The countdown to Giving Day 2019 is underway. On March 14, the Cornell community across the world will come together for a 24-hour celebration of support for all things Cornell. It will be the university’s fifth annual day of giving.
“Giving Day is very meaningful for Cornell,” said Fred Van Sickle, vice president for Alumni Affairs and Development. “Those of us on our campuses appreciate every single gift, large and small. We are also heartened to see Cornellians around the world gather together as a community to support the university’s teaching, research, and outreach.”
For last year’s Giving Day, 11,750 donors gave 15,807 gifts totaling $7,827,834 for the university’s colleges, units, departments, and programs—the highest one-day totals for donors and gifts for one day in university history.
“Last year’s record participation from students, alumni, parents and friends shows that Giving Day is becoming a Cornell tradition,” said Nicole Cook, director of marketing and donor participation for Cornell’s annual giving programs. “We hope as many, or more, people join in Giving Day this year, because every gift adds up to make a huge difference for Cornell.”
Giving from the heart
At the core of Giving Day 2019 is financial support that drives change.
“Cornellians care deeply about the specific departments, teams, and organizations that formed their student experiences,” Cook said. “Giving Day 2019 allows donors to choose from among hundreds of areas to direct their gifts. This is a great way to support a cause they are passionate about.”
Animal health, diversity and inclusion, and the environment are three of the 12 causes that donors can support. Under the umbrella of each cause, donors can select and support their favorite programs.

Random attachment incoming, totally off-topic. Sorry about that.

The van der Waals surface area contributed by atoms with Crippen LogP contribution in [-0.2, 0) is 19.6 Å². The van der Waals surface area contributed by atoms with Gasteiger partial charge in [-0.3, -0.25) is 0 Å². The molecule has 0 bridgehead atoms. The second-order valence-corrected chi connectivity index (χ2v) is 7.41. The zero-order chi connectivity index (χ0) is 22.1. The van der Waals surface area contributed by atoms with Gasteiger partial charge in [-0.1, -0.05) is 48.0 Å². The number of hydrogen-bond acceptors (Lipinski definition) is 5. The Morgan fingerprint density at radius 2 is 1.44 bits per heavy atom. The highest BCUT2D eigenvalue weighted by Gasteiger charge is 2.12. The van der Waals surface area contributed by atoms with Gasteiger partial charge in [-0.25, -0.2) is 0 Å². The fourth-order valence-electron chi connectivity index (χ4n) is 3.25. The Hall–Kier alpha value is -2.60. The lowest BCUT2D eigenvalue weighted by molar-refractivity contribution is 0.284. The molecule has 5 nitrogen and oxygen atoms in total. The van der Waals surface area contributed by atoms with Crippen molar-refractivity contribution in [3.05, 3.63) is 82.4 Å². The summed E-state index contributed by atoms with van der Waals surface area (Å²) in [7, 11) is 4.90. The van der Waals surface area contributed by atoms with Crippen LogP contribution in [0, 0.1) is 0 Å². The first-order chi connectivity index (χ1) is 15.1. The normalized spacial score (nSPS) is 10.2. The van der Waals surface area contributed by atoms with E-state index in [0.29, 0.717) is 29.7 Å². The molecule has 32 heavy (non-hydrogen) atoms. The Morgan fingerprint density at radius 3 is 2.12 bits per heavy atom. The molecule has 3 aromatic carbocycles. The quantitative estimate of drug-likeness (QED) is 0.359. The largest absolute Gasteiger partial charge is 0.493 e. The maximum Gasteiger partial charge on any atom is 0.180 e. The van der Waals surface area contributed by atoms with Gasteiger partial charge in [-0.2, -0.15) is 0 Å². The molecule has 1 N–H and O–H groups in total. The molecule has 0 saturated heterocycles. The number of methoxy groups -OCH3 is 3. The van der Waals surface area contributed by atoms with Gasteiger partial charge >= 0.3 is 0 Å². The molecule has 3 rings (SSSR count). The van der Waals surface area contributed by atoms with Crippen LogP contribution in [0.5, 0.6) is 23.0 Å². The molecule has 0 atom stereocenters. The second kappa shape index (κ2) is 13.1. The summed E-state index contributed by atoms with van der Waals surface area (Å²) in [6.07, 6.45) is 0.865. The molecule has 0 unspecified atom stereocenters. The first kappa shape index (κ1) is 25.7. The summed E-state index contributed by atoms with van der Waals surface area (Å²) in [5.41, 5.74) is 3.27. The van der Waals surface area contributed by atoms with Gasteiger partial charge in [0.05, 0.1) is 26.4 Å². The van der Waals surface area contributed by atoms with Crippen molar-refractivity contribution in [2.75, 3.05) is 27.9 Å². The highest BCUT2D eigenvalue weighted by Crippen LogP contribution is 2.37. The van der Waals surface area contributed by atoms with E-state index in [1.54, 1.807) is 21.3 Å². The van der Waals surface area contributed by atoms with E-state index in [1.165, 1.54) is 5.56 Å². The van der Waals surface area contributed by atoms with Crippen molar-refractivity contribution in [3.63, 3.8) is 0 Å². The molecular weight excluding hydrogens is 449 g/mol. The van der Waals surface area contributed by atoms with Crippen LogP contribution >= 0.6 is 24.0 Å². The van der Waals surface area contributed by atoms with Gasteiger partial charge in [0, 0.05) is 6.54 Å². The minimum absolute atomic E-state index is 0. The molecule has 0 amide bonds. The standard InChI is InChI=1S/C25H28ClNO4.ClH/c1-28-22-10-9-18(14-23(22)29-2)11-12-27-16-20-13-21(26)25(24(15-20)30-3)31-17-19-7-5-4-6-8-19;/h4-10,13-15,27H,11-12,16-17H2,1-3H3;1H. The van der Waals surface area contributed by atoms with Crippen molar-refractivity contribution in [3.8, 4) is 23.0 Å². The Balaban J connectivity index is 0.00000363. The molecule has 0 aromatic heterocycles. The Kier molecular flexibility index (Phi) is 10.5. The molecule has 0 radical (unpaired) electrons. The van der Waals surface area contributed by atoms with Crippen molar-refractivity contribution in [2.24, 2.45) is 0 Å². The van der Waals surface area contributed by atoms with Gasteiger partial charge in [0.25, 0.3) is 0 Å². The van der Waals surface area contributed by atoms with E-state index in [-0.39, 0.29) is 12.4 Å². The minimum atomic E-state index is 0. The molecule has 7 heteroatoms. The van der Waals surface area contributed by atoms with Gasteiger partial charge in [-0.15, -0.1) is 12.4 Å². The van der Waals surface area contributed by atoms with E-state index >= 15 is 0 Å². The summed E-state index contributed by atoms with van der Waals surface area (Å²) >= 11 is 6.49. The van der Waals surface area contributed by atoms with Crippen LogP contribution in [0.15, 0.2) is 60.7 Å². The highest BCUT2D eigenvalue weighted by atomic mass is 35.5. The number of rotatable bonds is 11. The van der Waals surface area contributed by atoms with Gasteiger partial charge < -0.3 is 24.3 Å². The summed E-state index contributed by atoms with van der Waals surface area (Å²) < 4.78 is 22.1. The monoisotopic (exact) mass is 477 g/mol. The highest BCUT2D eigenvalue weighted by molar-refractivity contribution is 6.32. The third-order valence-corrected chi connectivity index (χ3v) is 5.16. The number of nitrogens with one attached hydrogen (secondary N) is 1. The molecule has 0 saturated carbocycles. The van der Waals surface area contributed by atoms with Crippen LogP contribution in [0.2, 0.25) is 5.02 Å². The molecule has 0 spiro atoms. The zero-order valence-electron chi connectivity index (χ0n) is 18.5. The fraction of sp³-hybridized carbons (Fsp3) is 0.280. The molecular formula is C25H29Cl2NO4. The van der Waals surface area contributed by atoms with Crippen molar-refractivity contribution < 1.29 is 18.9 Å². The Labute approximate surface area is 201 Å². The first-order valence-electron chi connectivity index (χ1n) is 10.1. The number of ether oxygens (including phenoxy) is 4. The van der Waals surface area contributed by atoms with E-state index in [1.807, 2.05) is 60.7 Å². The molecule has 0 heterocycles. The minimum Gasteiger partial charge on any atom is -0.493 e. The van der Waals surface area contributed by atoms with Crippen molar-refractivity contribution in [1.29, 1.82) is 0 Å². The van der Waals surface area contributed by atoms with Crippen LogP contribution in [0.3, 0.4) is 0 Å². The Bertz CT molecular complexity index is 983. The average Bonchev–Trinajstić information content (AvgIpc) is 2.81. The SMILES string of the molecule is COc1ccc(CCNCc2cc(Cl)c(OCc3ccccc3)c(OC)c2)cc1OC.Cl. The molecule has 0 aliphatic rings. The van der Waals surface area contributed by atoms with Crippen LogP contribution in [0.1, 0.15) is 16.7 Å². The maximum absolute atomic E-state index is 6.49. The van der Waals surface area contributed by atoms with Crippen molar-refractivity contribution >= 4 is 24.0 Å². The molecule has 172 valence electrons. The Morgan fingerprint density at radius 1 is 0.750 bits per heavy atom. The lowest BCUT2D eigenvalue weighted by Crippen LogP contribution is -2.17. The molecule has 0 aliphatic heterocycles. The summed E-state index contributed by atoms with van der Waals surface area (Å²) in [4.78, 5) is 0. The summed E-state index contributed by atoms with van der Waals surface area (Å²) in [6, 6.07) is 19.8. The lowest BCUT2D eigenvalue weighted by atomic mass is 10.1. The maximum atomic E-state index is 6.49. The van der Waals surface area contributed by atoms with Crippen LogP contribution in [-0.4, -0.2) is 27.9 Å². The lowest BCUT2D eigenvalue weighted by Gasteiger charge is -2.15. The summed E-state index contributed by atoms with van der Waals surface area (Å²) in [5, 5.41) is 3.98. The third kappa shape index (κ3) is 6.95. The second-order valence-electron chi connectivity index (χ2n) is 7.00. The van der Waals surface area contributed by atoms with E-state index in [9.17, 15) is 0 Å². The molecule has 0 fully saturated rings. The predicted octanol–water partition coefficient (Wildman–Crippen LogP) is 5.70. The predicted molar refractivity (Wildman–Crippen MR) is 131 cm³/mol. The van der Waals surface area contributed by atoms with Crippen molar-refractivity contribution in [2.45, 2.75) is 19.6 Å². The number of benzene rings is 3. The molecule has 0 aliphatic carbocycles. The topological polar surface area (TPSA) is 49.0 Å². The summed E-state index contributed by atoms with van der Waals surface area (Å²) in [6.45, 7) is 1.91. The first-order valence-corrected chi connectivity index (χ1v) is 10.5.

Giving Day 2019 will begin at midnight EST on March 14—which is prime time for many Cornellians around the world. The action starts with the First Gift Challenge. The first gift received will trigger a $2,000 bonus to the college or unit associated with the gift.
Throughout the day, good-spirited challenges will keep bonus funds flowing and the online competition between colleges and units keen. This year’s challenges include: the 314th gift in celebration of Pi Day (also March 14); the 1,865th gift in honor of Cornell’s founding year; and the last of the day. Undergraduate scholarships will receive bonus funds if gifts come in from all 50 U.S. states plus Washington, D.C., and Puerto Rico, followed by additional bonus funds if gifts come in from 50 countries.
“The competition between colleges and units for the most gifts gets fierce,” said Ashley Budd, director of digital marketing. Leaderboards on the website track results throughout the day. The new “Raise the Bar Challenge” will reward colleges and units for increasing their total number of Giving Day donors from last year.
Students also play an important role in Giving Day. In 2018, a record 2,400 students gave Giving Day gifts to the university; 1,300 students wrote thank you cards to donors; and thousands attended a Giving Day event in Willard Straight Hall.
The campus center party will be back on March 14, from 11 a.m. to 2 p.m., offering food, giveaways, and free samples of this year’s signature Giving Day ice cream, “Big Red Philanthro-Pie,” served by celebrity scoopers. President Martha E. Pollack plans to stop by and share in the fun.
In addition to hosting the Willard Straight event, Student and Campus Life is inviting students to participate in a video challenge on social media: give three reasons you love Cornell, then tap three friends to do the same using #CornellGivingDay.
“We want students to wrap their arms around Giving Day,” said Amy Gaulke, assistant director of marketing and communications for Student and Campus Life.
Giving Day will encompass the entire Ithaca campus, with many colleges and units hosting special events, giveaways, and unique giving opportunities. For example, visitors to the College of Veterinary Medicine will have the chance to make their gifts to a “giving dog,” a canine friend wearing a Giving Day QR code t-shirt.
This story also appears in the Cornell Chronicle.